Table of Contents / Preface (1 references)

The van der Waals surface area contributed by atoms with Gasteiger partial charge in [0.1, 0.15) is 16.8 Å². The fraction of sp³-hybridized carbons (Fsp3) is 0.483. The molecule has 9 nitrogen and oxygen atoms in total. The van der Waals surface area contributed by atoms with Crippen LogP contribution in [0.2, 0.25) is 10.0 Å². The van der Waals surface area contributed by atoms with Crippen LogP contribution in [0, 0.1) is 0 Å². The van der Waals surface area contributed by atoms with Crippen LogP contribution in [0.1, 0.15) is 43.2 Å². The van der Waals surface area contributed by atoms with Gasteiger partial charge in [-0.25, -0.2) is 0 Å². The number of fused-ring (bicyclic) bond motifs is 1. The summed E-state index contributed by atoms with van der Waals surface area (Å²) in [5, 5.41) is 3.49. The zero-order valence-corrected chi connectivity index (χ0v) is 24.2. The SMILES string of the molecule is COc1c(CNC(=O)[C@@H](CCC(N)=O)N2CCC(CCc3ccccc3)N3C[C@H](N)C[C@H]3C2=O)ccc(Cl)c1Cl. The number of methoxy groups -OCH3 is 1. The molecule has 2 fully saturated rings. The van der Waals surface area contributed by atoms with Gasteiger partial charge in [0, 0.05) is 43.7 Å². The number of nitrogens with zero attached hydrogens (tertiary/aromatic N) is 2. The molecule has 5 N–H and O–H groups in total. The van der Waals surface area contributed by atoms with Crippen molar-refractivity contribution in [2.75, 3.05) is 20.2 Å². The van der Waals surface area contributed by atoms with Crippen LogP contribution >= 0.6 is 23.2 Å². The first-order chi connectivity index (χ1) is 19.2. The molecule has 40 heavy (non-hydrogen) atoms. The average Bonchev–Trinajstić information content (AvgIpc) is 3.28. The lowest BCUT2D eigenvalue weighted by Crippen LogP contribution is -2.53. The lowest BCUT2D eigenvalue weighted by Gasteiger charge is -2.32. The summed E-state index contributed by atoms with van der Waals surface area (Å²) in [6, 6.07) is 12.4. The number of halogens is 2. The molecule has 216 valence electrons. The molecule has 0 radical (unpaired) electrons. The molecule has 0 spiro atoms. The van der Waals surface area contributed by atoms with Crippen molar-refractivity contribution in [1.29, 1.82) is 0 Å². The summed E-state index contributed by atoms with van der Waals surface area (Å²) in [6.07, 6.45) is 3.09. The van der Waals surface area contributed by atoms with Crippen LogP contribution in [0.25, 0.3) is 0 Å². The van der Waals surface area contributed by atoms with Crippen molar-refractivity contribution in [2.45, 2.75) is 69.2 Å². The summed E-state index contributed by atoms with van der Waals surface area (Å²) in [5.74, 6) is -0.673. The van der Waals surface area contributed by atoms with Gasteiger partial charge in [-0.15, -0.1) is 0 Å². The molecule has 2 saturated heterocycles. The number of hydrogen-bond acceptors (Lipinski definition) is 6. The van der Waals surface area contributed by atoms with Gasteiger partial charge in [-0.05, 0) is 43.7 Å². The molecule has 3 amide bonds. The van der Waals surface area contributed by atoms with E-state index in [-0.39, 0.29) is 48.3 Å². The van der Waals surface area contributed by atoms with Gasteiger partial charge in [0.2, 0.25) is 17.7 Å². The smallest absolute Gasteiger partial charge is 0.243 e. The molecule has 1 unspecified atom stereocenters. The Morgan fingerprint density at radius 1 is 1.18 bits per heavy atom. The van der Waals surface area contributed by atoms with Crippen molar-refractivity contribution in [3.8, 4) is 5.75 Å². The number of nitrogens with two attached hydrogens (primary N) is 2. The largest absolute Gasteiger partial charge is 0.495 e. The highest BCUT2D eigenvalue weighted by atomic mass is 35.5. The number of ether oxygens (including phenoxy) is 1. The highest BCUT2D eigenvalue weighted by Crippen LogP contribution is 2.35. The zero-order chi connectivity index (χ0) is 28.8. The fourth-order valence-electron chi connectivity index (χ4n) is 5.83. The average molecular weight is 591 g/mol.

But my giving this account of it here is to show something of the interest I had, every one of these exerting themselves in recommending business to us. Breintnal particularly procur'd us from the Quakers the printing forty sheets of their history, the rest being to be done by Keimer; and upon this we work'd exceedingly hard, for the price was low. It was a folio, pro patria size, in pica, with long primer notes. I compos'd of it a sheet a day, and Meredith worked it off at press; it was often eleven at night, and sometimes later, before I had finished my distribution for the next day's work, for the little jobbs sent in by our other friends now and then put us back. But so determin'd I was to continue doing a sheet a day of the folio, that one night, when, having impos'd my forms, I thought my day's work over, one of them by accident was broken, and two pages reduced to pi, I immediately distributed and compos'd it over again before I went to bed; and this industry, visible to our neighbors, began to give us character and credit; particularly, I was told, that mention being made of the new printing-office at the merchants' Every-night club, the general opinion was that it must fail, there being already two printers in the place, Keimer and Bradford; but Dr. Baird (whom you and I saw many years after at his native place, St. Andrew's in Scotland) gave a contrary opinion: "For the industry of that Franklin," says he, "is superior to any thing I ever saw of the kind; I see him still at work when I go home from club, and he is at work again before his neighbors are out of bed." This struck the rest, and we soon after had offers from one of them to supply us with stationery; but as yet we did not chuse to engage in shop business.